Amid the general exuberance, there were a few voices calling on workers to stay calm and be rational. A worker, who said he had been employed at Taiyuan Foxconn for three years, highlighted the failure of the Foxconn trade unions to properly represent workers’ interests. This he said had complicated the longstanding conflict between management and workers. He hoped workers could handle the conflict in a rational manner in order to avoid unnecessary casualties.

This post was immediately challenged by another worker, who responded that workers had not meant to instigate a riot but that they had no other way to address injustice. When they called a hotline to complain about the abusive security guards, for example, they were told their complaint could not be handled.

Although several workers posted demands to set up their own more representative trade union, they are unlikely to gain support from local official unions like the workers from Ohms Electronics did in Shenzhen. Foxconn is a major investor in many inland provinces and government officials are eager to please the world’s largest electronics maker by helping it recruit workers. In addition, one of the reasons Foxconn moved its manufacturing bases to China in the first place was to dodge strong unions in Taiwan.

If this reminds us that labor in China is a major source of instability, and that a slowing economy is exacerbating these issues, that’s fine. Otherwise, I don’t see why this is getting disproportionately larger media coverage than any of the comparable incidents that take place on a very regular basis.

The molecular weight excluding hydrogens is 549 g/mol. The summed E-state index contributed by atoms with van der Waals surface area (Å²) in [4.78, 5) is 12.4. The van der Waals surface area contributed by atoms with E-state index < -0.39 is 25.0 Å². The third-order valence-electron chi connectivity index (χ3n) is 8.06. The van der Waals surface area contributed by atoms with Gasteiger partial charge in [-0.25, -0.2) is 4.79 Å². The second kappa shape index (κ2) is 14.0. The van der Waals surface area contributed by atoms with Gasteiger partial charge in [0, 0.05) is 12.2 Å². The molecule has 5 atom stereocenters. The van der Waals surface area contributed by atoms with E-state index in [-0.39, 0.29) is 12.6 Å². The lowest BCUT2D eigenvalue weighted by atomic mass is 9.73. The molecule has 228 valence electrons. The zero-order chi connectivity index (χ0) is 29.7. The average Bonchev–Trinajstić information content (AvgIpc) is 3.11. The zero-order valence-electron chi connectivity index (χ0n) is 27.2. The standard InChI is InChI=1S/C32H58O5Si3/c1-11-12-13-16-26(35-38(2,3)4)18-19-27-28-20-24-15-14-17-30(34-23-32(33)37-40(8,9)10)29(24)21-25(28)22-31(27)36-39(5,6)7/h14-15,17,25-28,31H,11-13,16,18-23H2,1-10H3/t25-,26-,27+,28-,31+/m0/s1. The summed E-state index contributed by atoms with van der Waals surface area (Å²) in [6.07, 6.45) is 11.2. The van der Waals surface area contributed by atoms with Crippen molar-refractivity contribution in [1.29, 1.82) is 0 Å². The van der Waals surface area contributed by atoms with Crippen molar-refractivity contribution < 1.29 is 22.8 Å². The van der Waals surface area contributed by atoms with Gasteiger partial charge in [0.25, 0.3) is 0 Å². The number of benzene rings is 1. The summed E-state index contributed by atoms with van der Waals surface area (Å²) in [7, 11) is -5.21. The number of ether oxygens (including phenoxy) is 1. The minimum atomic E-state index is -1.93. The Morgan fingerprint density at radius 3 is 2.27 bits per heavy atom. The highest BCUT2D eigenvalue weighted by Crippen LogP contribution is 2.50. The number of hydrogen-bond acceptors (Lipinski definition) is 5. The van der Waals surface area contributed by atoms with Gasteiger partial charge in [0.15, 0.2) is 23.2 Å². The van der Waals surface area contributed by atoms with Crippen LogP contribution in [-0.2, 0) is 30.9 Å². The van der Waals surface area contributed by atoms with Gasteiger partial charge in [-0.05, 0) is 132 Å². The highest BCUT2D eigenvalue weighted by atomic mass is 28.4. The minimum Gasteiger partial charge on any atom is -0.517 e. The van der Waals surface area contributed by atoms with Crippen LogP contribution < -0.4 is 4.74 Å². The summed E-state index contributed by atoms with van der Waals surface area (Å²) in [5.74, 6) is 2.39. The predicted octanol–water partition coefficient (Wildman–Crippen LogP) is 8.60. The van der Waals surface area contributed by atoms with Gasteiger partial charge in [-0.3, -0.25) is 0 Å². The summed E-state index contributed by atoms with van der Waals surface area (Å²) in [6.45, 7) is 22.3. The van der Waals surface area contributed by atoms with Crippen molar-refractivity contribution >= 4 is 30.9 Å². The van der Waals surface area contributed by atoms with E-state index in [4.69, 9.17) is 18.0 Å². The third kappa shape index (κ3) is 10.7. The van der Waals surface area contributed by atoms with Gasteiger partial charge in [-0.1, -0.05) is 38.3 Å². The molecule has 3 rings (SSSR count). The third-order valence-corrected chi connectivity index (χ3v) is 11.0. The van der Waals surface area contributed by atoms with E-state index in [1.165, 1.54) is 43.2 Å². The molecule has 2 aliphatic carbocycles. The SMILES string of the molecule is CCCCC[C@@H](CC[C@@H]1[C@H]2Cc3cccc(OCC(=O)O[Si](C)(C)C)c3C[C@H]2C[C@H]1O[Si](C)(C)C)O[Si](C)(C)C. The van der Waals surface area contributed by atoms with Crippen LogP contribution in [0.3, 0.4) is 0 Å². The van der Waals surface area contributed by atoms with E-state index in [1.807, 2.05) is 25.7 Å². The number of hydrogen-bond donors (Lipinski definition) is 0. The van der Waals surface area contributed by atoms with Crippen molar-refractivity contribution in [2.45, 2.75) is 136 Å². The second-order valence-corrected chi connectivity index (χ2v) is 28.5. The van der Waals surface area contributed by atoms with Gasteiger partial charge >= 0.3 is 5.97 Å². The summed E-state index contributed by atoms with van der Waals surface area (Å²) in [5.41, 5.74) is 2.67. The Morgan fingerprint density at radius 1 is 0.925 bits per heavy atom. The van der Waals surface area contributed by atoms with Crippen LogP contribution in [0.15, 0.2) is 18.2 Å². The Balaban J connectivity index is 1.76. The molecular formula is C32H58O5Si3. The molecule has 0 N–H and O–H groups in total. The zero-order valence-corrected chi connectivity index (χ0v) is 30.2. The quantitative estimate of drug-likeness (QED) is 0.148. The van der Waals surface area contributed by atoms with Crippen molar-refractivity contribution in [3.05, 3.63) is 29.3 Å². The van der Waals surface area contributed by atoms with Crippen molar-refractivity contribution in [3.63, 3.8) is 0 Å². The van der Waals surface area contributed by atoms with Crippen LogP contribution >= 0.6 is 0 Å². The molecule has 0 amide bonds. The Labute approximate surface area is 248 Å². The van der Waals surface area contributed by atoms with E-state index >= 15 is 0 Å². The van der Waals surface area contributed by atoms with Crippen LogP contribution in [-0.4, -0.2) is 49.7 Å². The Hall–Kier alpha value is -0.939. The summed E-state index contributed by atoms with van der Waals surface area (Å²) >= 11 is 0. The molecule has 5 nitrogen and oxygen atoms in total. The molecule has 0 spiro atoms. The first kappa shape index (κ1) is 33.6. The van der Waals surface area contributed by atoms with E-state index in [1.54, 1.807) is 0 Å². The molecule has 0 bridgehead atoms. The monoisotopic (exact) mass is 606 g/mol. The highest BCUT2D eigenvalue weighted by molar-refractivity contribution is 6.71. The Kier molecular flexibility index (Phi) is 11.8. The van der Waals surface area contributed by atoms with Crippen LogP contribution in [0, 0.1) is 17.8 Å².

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“Chinese Police Crack Down on Guangdong Protesters”

A few protests have been brewing in Guangdong, but it sounds like authorities are starting to get more active in repressing them now. From VOA:

Protests exploded into violence Monday and Tuesday in the provincial city of Zhongshan, with fighting between locals and migrants who have long-complained of wages and benefits lower than those available to local workers.

There has been no official report of injuries or arrests. But media reports from nearby Hong Kong say at least five and as many as 30 people have died in the violence, which also left hundreds of others injured.

The rioting is the latest in a string of violent protests in Guangdong linked to migrant workers and protests against unequal wages and other forms of alleged discrimination.

Last year, hundreds of provincial police battled with migrant workers in Guangdong’s Zengcheng city, following an altercation involving police and a migrant street-vendor and his pregnant wife, who were allegedly selling their wares in front of a supermarket.

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“Dumplings for Sale”

Ethnographer Tricia Wang lived with a migrant worker family for a week and wrote about it- if you only read one China-related thing this year, this should probably be it:

It’s 4am. Children’s footsteps patter outside, water pours from a faucet, pots are pulled out. I overhear Li Jie. “We barely have enough to buy meat for tonight’s dinner. I hope we have return customers today.”

I’ve been living with Li Jie and her family for a few days. She is one of the 200-300 million rural people who have made their way to cities in the hope… I don’t know how to finish that sentence. Usually newspapers finish it with “in the hope of a better life” or “in the hope of securing a job.” Maybe I can finish it by the time I tell you about a day in Li Jie’s life.

By 4.30am, we are eating breakfast crackers and drinking soda. It’s so hot during the day that it’s refreshing to wake up to breathable air. Li Jie’s husband, Mr. Long, and her younger brother, Ray, are putting the batteries into the bike carts to go to the market. The men leave before 5am.